DN: The addition of Billy Wagner will have no significant impact on the team’s chances of getting into the postseason. While Wagner has appeared sharp in both of his appearances since coming off of the DL, the fact is, he is a 38-year-old pitcher coming back from Tommy John surgery. Wagner can definitely contribute, and might solidify  Boston’s bullpen, but Theo Epstein should have addressed other needs first. If the Red Sox doesn’t make the postseason, it won’t be because the bullpen was lacking another lefty. The team should have looked into an end-of-the-rotation starter to help replace the holes left by the likes of Brad Penny, John Smoltz, and Tim Wakefield. The fact that the organization has Daisuke Matsuzaka and Paul Byrd waiting in the wings should not be reassuring for any Red Sox fans.
ML: Boston’s acquisition of Billy Wagner will no doubt help the bullpen down the stretch. He is a hard-throwing left-hander, which you don’t find too many of to begin with — let alone a guy who has done it for years. However, Wagner alone will not automatically put the Sox in the playoffs. To start, Wagner comes with a couple of concerns. He is coming off Tommy John surgery from less than a year ago, a procedure that usually takes more than 18 months of recovery. Also, he just turned 38-year-old, which is longer than most fire-ballers last in the majors. If Wagner holds up, he can help the Sox, but I don’t think he’s a big enough difference maker to put the Sox in the playoffs right now.
BO: You all said pretty much the same thing — Billy Wagner will not have a significant impact — but I like Dan’s answer best, the team should have addressed the back of the rotation. Duncan gets 2 points for mistakenly calling the Red Sox “gentlemen,” and Mike gets 1 point because there actually are plenty of hard-throwing lefties.

3. Lately, there has been talk of what it would be like to have Usain Bolt in the NFL or Chad Ochocinco in the MLS. Give me another athlete you would like to see playing a professional sport other than their own, and why.
DS:
I’d love to see LeBron James play any sport. Literally, any sport. I think the dude is the most athletic specimen in the NBA without question, and his physical skill set could translate to virtually any sport where superior hand/eye coordination, leaping ability, speed, strength and/or vision are involved. So all of them. Obviously people want to see James in the NFL, citing his high school football playing glory, but I’d like to see what he could do in the MLB. I’m thinking he could get his Bo Jackson on for at least six or seven seasons. The baseball and basketball seasons complement one another nicely and baseball isn’t particularly physically demanding. I see him playing a smooth outfield, again à la Jackson. I’m pretty sure James could know more than just basketball, if he put his mind (and indestructible 6’9,” 270-pound frame) to the task.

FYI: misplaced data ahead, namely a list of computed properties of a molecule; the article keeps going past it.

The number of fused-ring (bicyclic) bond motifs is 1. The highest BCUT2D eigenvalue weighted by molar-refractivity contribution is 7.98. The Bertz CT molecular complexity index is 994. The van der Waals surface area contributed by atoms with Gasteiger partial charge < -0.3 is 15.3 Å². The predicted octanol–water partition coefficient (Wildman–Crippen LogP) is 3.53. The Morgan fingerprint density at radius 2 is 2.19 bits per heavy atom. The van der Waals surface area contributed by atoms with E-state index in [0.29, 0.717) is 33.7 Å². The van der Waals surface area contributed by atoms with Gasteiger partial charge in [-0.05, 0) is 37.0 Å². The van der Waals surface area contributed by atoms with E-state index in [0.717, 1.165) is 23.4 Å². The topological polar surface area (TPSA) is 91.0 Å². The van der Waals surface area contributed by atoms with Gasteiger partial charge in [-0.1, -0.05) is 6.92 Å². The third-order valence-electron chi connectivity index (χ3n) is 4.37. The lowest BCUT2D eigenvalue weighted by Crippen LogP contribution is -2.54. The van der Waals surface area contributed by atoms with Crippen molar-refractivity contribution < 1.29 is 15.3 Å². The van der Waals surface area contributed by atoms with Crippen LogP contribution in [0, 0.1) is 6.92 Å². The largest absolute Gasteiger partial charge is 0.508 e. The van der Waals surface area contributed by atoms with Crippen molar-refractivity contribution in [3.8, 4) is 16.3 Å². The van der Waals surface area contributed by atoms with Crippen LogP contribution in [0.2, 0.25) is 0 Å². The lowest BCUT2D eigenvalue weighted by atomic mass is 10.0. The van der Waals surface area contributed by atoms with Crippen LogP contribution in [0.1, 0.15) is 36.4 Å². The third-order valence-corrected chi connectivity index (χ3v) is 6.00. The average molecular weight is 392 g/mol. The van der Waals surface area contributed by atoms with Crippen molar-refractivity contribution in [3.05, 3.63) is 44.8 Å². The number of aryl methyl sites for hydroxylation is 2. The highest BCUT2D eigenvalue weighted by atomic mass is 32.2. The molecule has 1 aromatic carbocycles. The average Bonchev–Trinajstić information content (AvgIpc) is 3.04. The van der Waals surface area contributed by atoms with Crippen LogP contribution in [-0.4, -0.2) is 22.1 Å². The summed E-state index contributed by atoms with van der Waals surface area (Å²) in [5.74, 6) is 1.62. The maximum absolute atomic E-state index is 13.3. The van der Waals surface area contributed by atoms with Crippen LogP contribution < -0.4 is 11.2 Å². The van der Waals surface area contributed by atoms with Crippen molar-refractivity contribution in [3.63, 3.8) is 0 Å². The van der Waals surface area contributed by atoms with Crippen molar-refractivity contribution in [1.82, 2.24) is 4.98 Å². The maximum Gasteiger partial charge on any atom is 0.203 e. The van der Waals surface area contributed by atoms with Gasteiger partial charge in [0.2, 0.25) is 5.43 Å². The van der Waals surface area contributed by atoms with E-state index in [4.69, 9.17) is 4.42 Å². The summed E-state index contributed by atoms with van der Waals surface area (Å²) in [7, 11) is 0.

DN: If I had to pick any athlete that I would want to see crossover, it would be  LeBron James playing in the NFL. James is built like a tank, and is a prototypical tight end or linebacker. He’s big, he’s strong, and he would put on a show. From jumping up 10 feet to block a kick, all the way to breaking someone’s ankles with a crossover, James would dominate the sport. There are only a handful of athletes that have had success in multiple sports and there are those who have failed miserably. Just ask Michael Jordan. Jordan is one of the greatest — if not the greatest — NBA player of all time, but damn did he suck at baseball. While Deion Sanders and Bo Jackson are arguably the greatest two-sport athletes ever, having had success in both the NFL and MLB, LeBron James could easily make it into that elite group if he gave football a chance.
ML: This question is a no-brainer for me, and for many sports fans in America. I would love to see LeBron James play wide receiver in the NFL. The reason I say James is because he is a physical freak, and that’s putting it lightly. At 6’9’’ he is no matchup for any defensive back in the league, not to mention he could probably out-run most of them. If he wanted, James could also be a dominant linebacker in the NFL because he is strong and quick enough for offensive linemen who could never move their feet quick enough to block him. Honestly, James is so athletic that he could play almost any position on the field. Well maybe not kicker, let’s leave that to Mr. Ochocinco.
BO: First off, I cannot believe that you all said LeBron James. In any event, Duncan made the best and most original argument by citing James in baseball. Dan, I like your argument too, you can have 2.5 points. Mike, here’s the 1.5 spot for you.

Duncan is victorious, 8 – 7.5 – 3.5